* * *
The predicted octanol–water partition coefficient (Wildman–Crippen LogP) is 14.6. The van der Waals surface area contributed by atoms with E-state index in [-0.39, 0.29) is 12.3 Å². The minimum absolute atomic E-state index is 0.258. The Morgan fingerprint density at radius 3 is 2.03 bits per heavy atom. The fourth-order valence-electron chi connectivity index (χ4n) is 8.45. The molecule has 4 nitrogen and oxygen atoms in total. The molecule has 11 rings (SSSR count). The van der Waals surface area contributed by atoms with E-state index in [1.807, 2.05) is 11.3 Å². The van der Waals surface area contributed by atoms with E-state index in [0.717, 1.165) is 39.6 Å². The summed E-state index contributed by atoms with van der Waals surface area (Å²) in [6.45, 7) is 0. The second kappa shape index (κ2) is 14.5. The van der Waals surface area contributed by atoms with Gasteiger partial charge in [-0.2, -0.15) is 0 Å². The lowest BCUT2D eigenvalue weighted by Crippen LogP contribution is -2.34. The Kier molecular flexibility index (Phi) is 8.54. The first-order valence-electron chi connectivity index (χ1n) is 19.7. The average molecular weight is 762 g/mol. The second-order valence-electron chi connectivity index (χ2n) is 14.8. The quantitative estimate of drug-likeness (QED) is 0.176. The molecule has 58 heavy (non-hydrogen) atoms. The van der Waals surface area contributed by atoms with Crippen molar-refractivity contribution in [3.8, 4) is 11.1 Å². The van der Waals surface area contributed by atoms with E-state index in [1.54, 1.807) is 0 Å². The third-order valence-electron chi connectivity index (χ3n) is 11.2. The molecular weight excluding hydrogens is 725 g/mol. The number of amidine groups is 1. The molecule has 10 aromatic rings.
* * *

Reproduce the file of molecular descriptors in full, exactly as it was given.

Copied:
The predicted octanol–water partition coefficient (Wildman–Crippen LogP) is 14.6. The van der Waals surface area contributed by atoms with E-state index in [-0.39, 0.29) is 12.3 Å². The minimum absolute atomic E-state index is 0.258. The Morgan fingerprint density at radius 3 is 2.03 bits per heavy atom. The fourth-order valence-electron chi connectivity index (χ4n) is 8.45. The molecule has 4 nitrogen and oxygen atoms in total. The molecule has 11 rings (SSSR count). The van der Waals surface area contributed by atoms with E-state index in [1.807, 2.05) is 11.3 Å². The van der Waals surface area contributed by atoms with E-state index in [0.717, 1.165) is 39.6 Å². The summed E-state index contributed by atoms with van der Waals surface area (Å²) in [6.45, 7) is 0. The second kappa shape index (κ2) is 14.5. The van der Waals surface area contributed by atoms with Gasteiger partial charge in [-0.2, -0.15) is 0 Å². The lowest BCUT2D eigenvalue weighted by Crippen LogP contribution is -2.34. The Kier molecular flexibility index (Phi) is 8.54. The first-order valence-electron chi connectivity index (χ1n) is 19.7. The average molecular weight is 762 g/mol. The second-order valence-electron chi connectivity index (χ2n) is 14.8. The quantitative estimate of drug-likeness (QED) is 0.176. The molecule has 58 heavy (non-hydrogen) atoms. The van der Waals surface area contributed by atoms with Crippen molar-refractivity contribution in [3.8, 4) is 11.1 Å². The van der Waals surface area contributed by atoms with E-state index in [1.54, 1.807) is 0 Å². The third-order valence-electron chi connectivity index (χ3n) is 11.2. The molecular weight excluding hydrogens is 725 g/mol. The number of amidine groups is 1. The molecule has 10 aromatic rings.